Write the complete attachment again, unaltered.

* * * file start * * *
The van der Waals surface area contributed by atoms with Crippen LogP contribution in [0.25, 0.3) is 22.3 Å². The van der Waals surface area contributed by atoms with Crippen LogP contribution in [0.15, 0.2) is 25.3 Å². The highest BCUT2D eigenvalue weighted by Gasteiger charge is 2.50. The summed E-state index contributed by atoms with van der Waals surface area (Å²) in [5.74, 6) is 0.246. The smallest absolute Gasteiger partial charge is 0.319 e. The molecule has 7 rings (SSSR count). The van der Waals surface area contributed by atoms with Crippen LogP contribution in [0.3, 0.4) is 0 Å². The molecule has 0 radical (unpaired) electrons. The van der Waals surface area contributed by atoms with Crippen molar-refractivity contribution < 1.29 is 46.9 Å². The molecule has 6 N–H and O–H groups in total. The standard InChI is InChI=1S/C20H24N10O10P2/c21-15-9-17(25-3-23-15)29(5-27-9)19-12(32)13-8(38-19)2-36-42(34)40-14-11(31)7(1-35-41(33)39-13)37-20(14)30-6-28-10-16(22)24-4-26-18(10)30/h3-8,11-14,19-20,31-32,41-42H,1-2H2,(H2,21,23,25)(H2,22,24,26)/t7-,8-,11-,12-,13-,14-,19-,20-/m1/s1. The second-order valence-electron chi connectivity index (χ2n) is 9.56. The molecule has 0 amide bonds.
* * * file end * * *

The van der Waals surface area contributed by atoms with Crippen LogP contribution in [0.25, 0.3) is 22.3 Å². The van der Waals surface area contributed by atoms with Crippen LogP contribution in [0.15, 0.2) is 25.3 Å². The highest BCUT2D eigenvalue weighted by Gasteiger charge is 2.50. The summed E-state index contributed by atoms with van der Waals surface area (Å²) in [5.74, 6) is 0.246. The smallest absolute Gasteiger partial charge is 0.319 e. The molecule has 7 rings (SSSR count). The van der Waals surface area contributed by atoms with Crippen LogP contribution in [0.3, 0.4) is 0 Å². The molecule has 0 radical (unpaired) electrons. The van der Waals surface area contributed by atoms with Crippen molar-refractivity contribution < 1.29 is 46.9 Å². The molecule has 6 N–H and O–H groups in total. The standard InChI is InChI=1S/C20H24N10O10P2/c21-15-9-17(25-3-23-15)29(5-27-9)19-12(32)13-8(38-19)2-36-42(34)40-14-11(31)7(1-35-41(33)39-13)37-20(14)30-6-28-10-16(22)24-4-26-18(10)30/h3-8,11-14,19-20,31-32,41-42H,1-2H2,(H2,21,23,25)(H2,22,24,26)/t7-,8-,11-,12-,13-,14-,19-,20-/m1/s1. The second-order valence-electron chi connectivity index (χ2n) is 9.56. The molecule has 0 amide bonds.